Four Tied for the Lead of Tata Steel Chess Tournament

Game Replays

No one can seem to wrest control of the top section of the Tata Steel tournament in the Netherlands.

For several rounds, the lead teetered back and forth between Viswanathan Anand of India, the world champion, and Hikaru Nakamura of the United States. Tuesday, they played and neither could make any real headway against the other, so the game ended in a draw. That allowed some of the players who were trailing them to catch up.

One of them was Levon Aronian of Armenia, who is No. 3 in the world and was one of the pre-tournament favorites. On Tuesday, he played Alexei Shirov of Spain, who has really been struggling in the tournament. Shirov seems to have suddenly lost his facility for tactical complications, which has always been his hallmark. In his game against Aronian, Shirov once again went astray.

Shirov was Black against Aronian and played the Cambridge Springs Variation of the Queen’s Gambit Declined. (The system is named for the tournament that took place in Cambridge Springs, Pa., in 1904. The opening was used several times during the tournament by some of the world’s top players.) Shirov exchanged his dark-squared bishop and then played a couple of inferior moves and Aronian soon had a small edge.

Shirov, who was behind in development, traded a bishop and knight for a rook and pawn, which is usually not a good idea. But he achieved a good enough position and the game should probably have ended in a draw. Though there was no reason to do so, at a critical moment Shirov grabbed a pawn that Aronian had intentionally left unguarded. That initiated a series of exchanges which should still have led to a drawn endgame. But Shirov blundered, sacrificing his queen when it was not necessary, or good, and wound up in a lost position. From there, Aronian just ground him down.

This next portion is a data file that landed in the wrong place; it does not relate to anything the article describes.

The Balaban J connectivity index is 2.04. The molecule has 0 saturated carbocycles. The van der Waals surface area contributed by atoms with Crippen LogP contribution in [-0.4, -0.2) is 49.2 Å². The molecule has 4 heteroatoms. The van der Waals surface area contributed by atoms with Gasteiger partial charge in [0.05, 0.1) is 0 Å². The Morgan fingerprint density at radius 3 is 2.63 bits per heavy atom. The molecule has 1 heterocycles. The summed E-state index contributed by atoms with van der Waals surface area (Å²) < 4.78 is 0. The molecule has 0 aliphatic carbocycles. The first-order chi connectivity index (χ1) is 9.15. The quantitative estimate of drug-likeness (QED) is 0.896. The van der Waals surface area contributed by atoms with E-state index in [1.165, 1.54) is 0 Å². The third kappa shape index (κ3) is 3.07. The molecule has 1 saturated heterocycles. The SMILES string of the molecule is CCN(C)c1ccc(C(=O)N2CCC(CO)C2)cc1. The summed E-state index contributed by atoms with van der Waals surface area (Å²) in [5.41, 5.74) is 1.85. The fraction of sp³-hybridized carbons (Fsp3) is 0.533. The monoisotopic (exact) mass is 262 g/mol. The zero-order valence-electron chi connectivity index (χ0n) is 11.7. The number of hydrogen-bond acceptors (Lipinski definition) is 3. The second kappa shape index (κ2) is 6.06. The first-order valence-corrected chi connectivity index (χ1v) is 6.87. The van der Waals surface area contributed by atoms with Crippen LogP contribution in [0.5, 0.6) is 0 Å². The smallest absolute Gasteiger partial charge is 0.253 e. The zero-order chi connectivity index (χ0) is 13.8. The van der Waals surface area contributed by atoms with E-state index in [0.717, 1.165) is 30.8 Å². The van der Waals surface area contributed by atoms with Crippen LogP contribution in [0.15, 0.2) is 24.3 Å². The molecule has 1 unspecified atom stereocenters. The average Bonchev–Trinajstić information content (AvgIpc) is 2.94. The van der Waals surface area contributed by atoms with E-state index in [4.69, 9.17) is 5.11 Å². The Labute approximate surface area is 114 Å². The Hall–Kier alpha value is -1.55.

Vladimir Kramnik of Russia, No. 4 in the world, also took advantage of the draw between the leaders. He played Erwin l’Ami of the Netherlands, who is the lowest-ranked competitor in the field. The game was not a close contest as Kramnik simply toyed with l’Ami, attacking his king and chasing it out into the open. Though l’Ami resigned while the material balance on the board was still equal and there were no immediate direct threats against his king, the game was already beyond hope.

Anand, Nakamura, Aronian and Kramnik each have 6 points. The only players within striking distance of them are Magnus Carlsen of Norway, the top seed, and Maxime Vachier-Lagrave of France. They drew with each other on Tuesday in a hard-fought game and now have 5.5 points.

There was a shake-up in the B section of the tournament as Wesley So of the Philippines, the leader after Round 8, lost to Li Chao of China.